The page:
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grafting hops to cannabis stock

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#1 buddahjoe



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Posted 06 March 2006 - 07:24 PM

I recently heard you could graft hops vine to cannabis stock and the hops would contain T.H.C. I brew beer and am planning on getting some root cuttings of hops this spring anyway and was considering trying this has anyone tried this or known anyone who has had any sucess with it?

#2 hogwild



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Posted 06 March 2006 - 07:54 PM

id talk to uncle waylit if i were you. I imagine its difficult if even possible.

#3 hogwild



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Posted 06 March 2006 - 07:56 PM

Well after thirty seconds in google i found this:

1.) Construct or procure a large flat bed no less than six inches deep and fill nearly to the top with good soil which has an acidity between pH 5 and 7. Work in some manure, but not too much, and do not use any high nitrogen chemical fertilizers as this will lessen survival chances of the grafts.
Use flower pots and follow the same soil and depth requirements described above
Use the site on which you plan to grow your pot-hop vines
If you wish to attempt this project in a hydroponic growing table use a moderate nitrogen formula. HYPONEX is fine. If you mix your own nutrient use a preparation similar to Formula B described in the article on hydrophonics in this manual. Do not use formula A or C at this time or your grafts may perish.

2.) Having chosen one of these growing places, plant seeds from the very best marijuana you can get your hands on. Highest quality Michoacan, Panama Red, Vietnam or Acapulco Gold are preferred. Because of environmental influences any of these are likely to be natural triploid, or tetraploid varieties, that is, they may have one or two extra sets of chromosomes. Such mutants not only produce more resin, but are also larger, healthier and more likely to survive grafting.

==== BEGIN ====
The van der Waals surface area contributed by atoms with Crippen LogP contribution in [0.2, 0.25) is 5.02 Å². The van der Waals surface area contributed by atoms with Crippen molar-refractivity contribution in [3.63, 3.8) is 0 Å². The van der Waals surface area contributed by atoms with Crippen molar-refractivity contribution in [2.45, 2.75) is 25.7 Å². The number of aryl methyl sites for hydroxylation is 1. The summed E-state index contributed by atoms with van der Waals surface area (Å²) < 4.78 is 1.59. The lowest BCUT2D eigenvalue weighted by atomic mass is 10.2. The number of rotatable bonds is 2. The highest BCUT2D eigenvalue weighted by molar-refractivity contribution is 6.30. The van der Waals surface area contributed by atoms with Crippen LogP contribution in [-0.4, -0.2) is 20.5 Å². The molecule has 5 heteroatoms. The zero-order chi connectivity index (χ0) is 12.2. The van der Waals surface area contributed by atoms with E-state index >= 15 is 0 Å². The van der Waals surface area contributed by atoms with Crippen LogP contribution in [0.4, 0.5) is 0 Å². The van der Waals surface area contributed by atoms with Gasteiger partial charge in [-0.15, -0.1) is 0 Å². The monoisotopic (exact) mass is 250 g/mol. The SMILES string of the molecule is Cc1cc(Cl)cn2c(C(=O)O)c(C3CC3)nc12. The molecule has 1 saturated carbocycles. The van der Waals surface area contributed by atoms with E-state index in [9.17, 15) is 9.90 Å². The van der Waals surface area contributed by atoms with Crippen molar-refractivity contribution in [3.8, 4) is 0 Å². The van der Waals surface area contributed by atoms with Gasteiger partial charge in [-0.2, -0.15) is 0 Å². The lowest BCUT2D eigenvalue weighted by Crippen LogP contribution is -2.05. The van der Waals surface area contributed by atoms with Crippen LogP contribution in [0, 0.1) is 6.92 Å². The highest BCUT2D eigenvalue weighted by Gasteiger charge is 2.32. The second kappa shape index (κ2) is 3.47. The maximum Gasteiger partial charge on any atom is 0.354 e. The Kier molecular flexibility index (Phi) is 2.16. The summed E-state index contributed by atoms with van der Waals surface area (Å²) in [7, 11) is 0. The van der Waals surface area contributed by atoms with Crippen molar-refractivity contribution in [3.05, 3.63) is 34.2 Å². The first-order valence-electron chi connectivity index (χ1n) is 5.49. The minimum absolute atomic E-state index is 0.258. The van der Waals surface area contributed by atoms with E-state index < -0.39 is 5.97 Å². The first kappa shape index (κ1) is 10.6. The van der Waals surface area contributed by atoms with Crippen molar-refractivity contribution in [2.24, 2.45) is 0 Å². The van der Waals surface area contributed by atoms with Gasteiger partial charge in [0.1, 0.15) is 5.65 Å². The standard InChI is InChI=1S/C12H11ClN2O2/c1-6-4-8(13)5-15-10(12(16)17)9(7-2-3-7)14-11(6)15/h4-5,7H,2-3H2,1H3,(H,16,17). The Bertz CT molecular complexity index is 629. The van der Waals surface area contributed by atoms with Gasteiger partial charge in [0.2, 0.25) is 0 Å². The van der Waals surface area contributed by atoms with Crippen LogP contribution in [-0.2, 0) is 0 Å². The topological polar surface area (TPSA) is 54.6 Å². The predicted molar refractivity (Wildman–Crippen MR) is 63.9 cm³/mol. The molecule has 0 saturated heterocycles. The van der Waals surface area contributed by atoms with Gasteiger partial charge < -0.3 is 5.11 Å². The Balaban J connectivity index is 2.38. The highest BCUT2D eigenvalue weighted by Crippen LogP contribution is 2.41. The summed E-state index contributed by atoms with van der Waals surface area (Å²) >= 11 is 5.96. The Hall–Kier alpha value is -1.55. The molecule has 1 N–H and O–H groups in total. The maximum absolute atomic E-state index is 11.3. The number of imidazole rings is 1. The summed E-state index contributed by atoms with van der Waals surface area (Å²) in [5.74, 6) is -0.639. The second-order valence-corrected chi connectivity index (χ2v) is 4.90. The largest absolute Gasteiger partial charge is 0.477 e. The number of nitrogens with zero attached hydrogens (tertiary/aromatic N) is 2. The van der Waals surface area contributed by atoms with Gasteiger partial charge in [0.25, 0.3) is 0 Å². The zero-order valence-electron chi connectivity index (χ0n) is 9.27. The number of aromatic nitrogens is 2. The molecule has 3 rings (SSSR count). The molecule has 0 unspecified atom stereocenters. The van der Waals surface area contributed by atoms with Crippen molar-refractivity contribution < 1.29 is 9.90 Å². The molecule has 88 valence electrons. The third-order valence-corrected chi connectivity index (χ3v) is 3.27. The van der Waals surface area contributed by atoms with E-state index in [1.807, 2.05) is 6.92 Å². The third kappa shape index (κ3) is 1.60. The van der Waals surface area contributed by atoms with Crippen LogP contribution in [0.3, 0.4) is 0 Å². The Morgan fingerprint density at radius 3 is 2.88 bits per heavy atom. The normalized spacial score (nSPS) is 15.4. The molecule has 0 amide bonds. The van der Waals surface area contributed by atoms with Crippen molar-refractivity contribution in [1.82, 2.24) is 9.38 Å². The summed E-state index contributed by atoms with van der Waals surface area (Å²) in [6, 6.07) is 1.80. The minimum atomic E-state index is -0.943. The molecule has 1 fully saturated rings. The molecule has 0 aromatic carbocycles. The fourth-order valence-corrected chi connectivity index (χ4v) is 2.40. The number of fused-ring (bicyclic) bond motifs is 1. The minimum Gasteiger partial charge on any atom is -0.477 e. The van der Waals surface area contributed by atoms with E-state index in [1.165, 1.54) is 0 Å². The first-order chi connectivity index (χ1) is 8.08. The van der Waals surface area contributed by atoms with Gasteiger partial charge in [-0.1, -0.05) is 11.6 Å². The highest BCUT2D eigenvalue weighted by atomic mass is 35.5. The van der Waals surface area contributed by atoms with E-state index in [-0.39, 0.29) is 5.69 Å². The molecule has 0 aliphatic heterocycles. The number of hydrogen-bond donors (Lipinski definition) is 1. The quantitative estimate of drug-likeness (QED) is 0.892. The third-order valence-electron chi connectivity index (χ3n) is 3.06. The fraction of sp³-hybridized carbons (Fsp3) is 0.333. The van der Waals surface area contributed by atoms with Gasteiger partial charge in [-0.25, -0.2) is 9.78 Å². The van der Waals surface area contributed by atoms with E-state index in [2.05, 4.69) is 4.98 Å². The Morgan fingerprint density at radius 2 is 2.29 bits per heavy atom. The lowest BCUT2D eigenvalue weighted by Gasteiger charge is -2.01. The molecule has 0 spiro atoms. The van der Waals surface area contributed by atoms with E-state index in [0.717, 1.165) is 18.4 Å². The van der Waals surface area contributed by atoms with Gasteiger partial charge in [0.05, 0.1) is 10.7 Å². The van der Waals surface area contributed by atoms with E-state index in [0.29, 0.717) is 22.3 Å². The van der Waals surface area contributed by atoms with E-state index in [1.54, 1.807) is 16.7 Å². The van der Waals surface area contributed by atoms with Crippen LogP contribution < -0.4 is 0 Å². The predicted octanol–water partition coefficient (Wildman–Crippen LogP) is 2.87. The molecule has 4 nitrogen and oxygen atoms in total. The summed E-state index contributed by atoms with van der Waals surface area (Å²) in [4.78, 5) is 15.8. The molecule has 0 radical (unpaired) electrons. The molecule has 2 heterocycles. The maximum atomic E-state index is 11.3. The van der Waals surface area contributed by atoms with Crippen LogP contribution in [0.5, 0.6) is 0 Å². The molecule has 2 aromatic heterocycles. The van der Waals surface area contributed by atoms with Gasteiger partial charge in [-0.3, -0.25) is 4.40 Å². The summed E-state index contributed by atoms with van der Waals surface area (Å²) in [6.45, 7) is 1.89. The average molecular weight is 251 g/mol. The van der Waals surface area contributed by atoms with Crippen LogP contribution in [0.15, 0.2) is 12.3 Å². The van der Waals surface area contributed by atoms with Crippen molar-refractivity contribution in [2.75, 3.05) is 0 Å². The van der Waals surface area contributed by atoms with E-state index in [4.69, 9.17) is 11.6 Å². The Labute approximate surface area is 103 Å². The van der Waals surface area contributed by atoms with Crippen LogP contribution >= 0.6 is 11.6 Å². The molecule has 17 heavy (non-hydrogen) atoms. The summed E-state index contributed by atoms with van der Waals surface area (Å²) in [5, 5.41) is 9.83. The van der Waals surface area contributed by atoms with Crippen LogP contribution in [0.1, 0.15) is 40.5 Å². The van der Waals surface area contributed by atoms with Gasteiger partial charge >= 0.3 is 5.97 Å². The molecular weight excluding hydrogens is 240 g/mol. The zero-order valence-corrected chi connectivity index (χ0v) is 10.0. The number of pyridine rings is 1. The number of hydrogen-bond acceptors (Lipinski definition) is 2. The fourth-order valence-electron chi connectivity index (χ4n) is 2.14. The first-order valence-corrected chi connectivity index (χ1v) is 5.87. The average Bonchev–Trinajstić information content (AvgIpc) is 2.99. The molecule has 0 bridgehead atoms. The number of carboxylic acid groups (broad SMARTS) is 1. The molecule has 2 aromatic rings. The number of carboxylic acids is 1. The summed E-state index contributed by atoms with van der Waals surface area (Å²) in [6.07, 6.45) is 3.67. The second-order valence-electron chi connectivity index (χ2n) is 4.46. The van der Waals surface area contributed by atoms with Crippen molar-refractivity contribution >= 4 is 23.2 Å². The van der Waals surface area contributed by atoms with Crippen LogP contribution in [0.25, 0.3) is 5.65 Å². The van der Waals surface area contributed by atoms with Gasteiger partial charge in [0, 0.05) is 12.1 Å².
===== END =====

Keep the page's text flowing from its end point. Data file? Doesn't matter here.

3). As the plants grow weed out the inferior ones which tend to crowd the others. By 45 days from the time of planting they should be spaced about the ten inches apart, or one to a flower pot.

4). At the same time that you start the marijuana also plant hop seeds. Choose one of the several polyploid varieties available at most seed houses. Follow the same soil and planting instructions as for marijuana.

5). When the plants are 45 days old lay some kind of marker (a toothpick or matchstick will do) at the base of the marijuana plant parellel to the cotyledons (the unserrated first leaves that came out of the seed). With a single-edge razor blade sever these plants below the cotyledons, about an inch and a half above the ground (Fig. 1). Discard or smoke the upper portions of the plants.

6). Sever all of the hop plants at approximately the same point. Make sure that at least an inch of stem extends below the cotyledons to the point of severance. Uproot and discard the lower portion of these plants.

7). Split each marijuana stem about 1/2 inch downward from the point of severance. Make this split perpendicular to the marker which represents the directions in which the cotyledons extended from the stem (Fig 2).

8). Cut a slant about 1/2 long at the base of each hop stem. Make the cut perpendicular to the cotyledons of the hop scion (Fig 3).

9). Insert the hop scion into the split in the marijuana stock so that the slanted wedgewound of the hop makes direct contact with one side of the split-wound in the marijuana. Allow about 1/16 inch of the hop's slanted wound to show above the severance point of the marijuana stock.

10). Bind the graft with flat grafting raffia about midway between the top and bottom of the split.

11). Smear graft sealer around the wound. Graft sealer and binding raffia are available from most nurseries.

12). Allow the wound dressing to remain on the plants for about ten days. During this time be sure the plants receive adequate water and are not exposed to the hot sun for long periods. TRANSPLANTONE can be added to the first water to lessen the shock of the graft.

13). After ten days remove the dressing. The surgery should now be satisfactorily healed.

14). After an additional ten days the "hop" vine may be transplanted to its final growing site. The vines should be planted at least four feet apart and given a fence or preferably an arbor on which to climb. The leaves can be harvested, dried, and smoked in the same manner as marijuana.